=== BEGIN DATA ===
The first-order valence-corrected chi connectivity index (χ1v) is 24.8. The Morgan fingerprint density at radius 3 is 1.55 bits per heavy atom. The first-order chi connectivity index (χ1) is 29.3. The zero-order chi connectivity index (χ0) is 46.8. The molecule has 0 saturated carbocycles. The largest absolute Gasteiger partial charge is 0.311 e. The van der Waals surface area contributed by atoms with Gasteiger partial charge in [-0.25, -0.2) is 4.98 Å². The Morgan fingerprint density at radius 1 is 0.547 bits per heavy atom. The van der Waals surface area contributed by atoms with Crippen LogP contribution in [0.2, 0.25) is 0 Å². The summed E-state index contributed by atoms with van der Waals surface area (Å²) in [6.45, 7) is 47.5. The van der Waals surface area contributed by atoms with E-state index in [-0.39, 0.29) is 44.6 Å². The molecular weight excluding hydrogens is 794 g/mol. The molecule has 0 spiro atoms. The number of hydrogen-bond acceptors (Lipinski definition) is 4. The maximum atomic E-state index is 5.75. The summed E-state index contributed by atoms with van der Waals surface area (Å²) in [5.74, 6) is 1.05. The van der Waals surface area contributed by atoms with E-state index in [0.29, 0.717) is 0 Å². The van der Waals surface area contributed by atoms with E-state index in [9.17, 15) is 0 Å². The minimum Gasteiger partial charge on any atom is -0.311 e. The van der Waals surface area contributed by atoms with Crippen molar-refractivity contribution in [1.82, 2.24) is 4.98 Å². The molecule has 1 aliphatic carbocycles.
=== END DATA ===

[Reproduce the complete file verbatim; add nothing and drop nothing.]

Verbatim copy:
The first-order valence-corrected chi connectivity index (χ1v) is 24.8. The Morgan fingerprint density at radius 3 is 1.55 bits per heavy atom. The first-order chi connectivity index (χ1) is 29.3. The zero-order chi connectivity index (χ0) is 46.8. The molecule has 0 saturated carbocycles. The largest absolute Gasteiger partial charge is 0.311 e. The van der Waals surface area contributed by atoms with Gasteiger partial charge in [-0.25, -0.2) is 4.98 Å². The Morgan fingerprint density at radius 1 is 0.547 bits per heavy atom. The van der Waals surface area contributed by atoms with Crippen LogP contribution in [0.2, 0.25) is 0 Å². The summed E-state index contributed by atoms with van der Waals surface area (Å²) in [6.45, 7) is 47.5. The van der Waals surface area contributed by atoms with E-state index in [-0.39, 0.29) is 44.6 Å². The molecular weight excluding hydrogens is 794 g/mol. The molecule has 0 spiro atoms. The number of hydrogen-bond acceptors (Lipinski definition) is 4. The maximum atomic E-state index is 5.75. The summed E-state index contributed by atoms with van der Waals surface area (Å²) in [5.74, 6) is 1.05. The van der Waals surface area contributed by atoms with E-state index in [0.29, 0.717) is 0 Å². The van der Waals surface area contributed by atoms with E-state index in [9.17, 15) is 0 Å². The minimum Gasteiger partial charge on any atom is -0.311 e. The van der Waals surface area contributed by atoms with Crippen molar-refractivity contribution in [1.82, 2.24) is 4.98 Å². The molecule has 1 aliphatic carbocycles.